This week's edition of The Economist (subscription required) describes a number of technology initiatives around the world that aim to have your car tell your government what you're doing.
In the United Arab Emirates, IBM has a $125 million government contract to design and develop a real-time telematics service for the UAE's accident-plagued motorists that, among other things, uses GPS to monitor a car's speed and compare it to the posted speed limit, sending the data to a central monitoring facility. The system is also capable of driver identification via RFID tags.

Meanwhile, some European countries have already introduced automatic toll road systems for trucks, with expansion to include cars likely to happen sooner than later.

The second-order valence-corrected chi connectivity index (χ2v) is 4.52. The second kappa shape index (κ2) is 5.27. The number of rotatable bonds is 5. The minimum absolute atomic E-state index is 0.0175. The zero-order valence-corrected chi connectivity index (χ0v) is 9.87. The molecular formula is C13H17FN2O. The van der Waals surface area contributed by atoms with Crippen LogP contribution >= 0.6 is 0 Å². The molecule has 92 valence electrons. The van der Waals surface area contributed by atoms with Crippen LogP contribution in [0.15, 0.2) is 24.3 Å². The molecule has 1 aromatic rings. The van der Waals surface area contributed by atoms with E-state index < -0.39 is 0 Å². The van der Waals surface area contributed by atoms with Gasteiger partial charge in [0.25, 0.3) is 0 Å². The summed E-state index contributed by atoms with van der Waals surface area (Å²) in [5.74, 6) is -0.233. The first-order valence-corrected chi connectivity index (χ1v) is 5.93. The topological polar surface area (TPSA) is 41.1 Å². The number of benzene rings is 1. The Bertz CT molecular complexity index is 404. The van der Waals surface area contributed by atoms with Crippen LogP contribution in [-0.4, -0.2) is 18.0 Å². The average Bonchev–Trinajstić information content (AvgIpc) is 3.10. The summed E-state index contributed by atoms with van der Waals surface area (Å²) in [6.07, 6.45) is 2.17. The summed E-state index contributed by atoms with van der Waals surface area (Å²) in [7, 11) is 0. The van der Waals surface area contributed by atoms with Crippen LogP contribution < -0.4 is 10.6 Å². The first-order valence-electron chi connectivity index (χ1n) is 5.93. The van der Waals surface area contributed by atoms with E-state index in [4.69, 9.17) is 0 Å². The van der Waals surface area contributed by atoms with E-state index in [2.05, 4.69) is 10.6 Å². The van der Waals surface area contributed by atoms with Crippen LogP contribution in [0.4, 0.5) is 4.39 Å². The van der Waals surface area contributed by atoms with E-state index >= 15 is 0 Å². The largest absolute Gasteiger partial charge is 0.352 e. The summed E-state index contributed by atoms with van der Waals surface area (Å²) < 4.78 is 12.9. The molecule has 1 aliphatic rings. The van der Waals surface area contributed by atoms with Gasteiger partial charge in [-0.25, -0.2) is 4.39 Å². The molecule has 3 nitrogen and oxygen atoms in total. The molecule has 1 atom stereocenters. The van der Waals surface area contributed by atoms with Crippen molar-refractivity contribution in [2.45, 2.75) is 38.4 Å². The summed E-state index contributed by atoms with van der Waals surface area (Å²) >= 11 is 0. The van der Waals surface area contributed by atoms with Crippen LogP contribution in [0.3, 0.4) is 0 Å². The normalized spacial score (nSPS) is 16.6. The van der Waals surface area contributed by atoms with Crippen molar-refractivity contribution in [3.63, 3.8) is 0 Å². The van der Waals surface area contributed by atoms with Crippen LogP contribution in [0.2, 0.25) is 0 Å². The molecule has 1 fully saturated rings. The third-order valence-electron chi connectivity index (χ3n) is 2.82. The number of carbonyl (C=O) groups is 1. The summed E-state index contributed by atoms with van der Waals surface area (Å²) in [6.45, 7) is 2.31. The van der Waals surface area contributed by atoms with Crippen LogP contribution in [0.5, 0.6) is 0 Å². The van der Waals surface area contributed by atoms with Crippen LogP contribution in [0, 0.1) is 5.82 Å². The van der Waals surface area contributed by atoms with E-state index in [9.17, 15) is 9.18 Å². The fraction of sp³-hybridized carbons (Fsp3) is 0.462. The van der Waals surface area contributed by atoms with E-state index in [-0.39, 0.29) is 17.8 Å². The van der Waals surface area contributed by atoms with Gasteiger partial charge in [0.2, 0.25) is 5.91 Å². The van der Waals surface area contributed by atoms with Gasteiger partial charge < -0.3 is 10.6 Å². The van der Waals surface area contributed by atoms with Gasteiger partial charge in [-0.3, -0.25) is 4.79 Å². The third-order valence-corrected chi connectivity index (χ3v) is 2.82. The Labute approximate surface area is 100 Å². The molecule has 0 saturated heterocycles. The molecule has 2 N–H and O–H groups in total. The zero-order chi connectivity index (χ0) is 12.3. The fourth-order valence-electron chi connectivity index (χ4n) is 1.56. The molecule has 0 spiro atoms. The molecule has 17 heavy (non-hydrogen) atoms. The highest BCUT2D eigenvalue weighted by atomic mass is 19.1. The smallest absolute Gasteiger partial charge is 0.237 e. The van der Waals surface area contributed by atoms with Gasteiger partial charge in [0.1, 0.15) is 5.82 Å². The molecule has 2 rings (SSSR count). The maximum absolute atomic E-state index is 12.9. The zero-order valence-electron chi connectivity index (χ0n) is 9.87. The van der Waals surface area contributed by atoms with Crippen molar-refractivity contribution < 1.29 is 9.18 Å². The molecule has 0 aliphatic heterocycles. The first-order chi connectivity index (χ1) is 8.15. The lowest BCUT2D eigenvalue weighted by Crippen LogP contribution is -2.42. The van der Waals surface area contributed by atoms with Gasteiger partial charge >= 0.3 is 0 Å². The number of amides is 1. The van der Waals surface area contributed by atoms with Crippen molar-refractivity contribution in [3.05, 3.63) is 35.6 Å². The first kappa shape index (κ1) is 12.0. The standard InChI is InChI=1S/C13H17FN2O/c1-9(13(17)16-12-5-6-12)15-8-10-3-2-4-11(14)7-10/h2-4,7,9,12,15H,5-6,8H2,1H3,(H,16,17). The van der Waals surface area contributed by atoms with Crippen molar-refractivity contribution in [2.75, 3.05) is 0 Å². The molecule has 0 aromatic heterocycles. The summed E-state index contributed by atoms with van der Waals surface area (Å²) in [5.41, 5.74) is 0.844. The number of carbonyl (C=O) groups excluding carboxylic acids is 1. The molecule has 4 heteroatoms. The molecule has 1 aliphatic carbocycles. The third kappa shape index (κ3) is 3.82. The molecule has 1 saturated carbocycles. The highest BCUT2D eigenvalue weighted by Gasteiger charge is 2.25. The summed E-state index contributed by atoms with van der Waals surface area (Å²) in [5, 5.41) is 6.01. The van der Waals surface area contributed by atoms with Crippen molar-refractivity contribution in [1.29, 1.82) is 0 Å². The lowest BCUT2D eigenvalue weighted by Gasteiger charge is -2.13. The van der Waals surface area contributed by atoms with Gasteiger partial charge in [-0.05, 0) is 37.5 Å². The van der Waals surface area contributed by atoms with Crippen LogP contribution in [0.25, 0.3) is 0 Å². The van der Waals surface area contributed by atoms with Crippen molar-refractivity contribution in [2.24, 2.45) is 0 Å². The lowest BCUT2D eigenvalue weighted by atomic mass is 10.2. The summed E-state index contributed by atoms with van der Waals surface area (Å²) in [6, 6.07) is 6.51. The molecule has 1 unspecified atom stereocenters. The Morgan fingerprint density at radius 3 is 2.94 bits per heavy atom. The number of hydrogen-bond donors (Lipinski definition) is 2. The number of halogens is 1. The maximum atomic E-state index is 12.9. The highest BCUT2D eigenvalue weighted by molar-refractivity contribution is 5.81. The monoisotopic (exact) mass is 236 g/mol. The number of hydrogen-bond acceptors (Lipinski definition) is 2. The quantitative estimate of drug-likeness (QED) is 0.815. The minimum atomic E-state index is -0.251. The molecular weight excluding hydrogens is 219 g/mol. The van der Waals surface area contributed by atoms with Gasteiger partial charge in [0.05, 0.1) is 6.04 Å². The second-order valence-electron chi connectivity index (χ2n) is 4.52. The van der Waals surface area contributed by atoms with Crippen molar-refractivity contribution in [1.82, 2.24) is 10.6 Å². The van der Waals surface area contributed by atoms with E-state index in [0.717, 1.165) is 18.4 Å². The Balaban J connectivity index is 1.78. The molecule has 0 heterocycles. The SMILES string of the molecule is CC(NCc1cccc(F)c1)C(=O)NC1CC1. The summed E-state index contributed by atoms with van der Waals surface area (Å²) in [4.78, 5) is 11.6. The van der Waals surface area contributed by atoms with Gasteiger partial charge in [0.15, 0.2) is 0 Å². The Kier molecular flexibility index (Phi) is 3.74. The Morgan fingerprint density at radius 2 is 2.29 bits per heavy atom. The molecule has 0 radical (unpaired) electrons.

The British government has even proposed a "pay as you go" road tax system, using a GPS tracking device in your car to report on your day-to-day use of Britain's roads.

So far the UAE's project is the most ambitious. Scheduled for a 2009 roll-out, it may point the way to the future of driving, like it or not.

Here are some of Malaysia's more interesting tactics. -Ed.
Malaysia launches tattle-tale website
Cameras embedded in road catch speeders

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